Children’s charity plans to expand activity programme

When the weather outside was proving to be anything but summer-like, these youngsters, pictured at Red House Academy, were still making the most of their time off school by keeping active and taking part in a range of sporting activities as part of a special summer camp.
When the weather outside was proving to be anything but summer-like, these youngsters, pictured at Red House Academy, were still making the most of their time off school by keeping active and taking part in a range of sporting activities as part of a special summer camp.
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A GROUP which ran a series of successful summer camps in Sunderland is hoping to secure funding to open after-school clubs in the city.

The charity Keep Kids Active has hosted 22 week-long summer camps at 11 different locations across the North East this year, including Castle View and Red House Academies.

More than 3,500 children have attended the sessions, which are aimed at introducing children, aged five to 11, to new sports, such as Kwik Cricket, basketball and some forms of dance.

Now the group is hoping to raise enough money to help establish after-school clubs in Sunderland, aimed at making children want to attend the holiday camps.

Colin Dagg, from Keep Kids Active, said: “Our sessions are all about kids having fun around physical activity. They get to do five hours a day, for up to five days a week.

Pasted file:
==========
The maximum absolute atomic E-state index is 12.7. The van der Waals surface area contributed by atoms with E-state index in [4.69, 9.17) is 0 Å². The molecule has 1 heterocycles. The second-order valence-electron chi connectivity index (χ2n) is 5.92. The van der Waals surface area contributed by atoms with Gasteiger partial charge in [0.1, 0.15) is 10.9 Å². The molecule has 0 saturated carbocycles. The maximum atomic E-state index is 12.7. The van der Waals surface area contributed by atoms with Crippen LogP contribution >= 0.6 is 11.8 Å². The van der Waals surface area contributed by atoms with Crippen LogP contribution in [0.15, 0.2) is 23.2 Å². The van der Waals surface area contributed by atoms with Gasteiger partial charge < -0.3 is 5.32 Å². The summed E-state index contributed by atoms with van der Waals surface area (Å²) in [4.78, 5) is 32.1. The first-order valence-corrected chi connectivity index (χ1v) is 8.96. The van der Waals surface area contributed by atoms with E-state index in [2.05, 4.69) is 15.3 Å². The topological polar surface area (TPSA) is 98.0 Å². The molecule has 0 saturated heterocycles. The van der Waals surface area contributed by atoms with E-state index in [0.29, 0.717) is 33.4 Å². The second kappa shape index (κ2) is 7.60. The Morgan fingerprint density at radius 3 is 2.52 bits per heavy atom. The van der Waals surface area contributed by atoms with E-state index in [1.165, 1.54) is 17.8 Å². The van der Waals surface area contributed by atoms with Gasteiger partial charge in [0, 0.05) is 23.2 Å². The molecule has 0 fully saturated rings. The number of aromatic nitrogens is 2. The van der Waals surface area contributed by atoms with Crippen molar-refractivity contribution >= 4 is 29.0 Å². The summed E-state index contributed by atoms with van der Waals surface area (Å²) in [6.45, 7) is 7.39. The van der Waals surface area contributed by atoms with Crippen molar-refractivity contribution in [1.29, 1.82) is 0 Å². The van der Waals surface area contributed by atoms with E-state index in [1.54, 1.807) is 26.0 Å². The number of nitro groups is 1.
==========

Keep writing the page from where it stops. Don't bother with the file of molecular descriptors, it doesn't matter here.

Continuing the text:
“It’s great for parents too. It’s amazing how many struggle with child care, but at £3 a session. It’s an affordable solution.

“We are now in the process of looking for funding to put on regular after-school clubs, encouraging children to get involved in after-school provisions and, ultimately, with our summer camps.

“We have a database of parents who have used our camps and we have asked them if they would want their children to be able to go to after-school clubs. Their response has been ‘yes’.

“We can support schools by putting qualified coaches in there to help with the running of these clubs.”

As well as opening after-school clubs, the group hopes to reach out to 16 to 19 year olds, as well as attempting to tackle the growing obesity problem among youngsters aged from five.

The success of the group, which only started last September, has won it recognition from Sunderland City Council.

“I’d like to thank everyone from across the region who has supported us so far and hope they continue to do so in the future,” added Colin.

Twitter: @sunechomark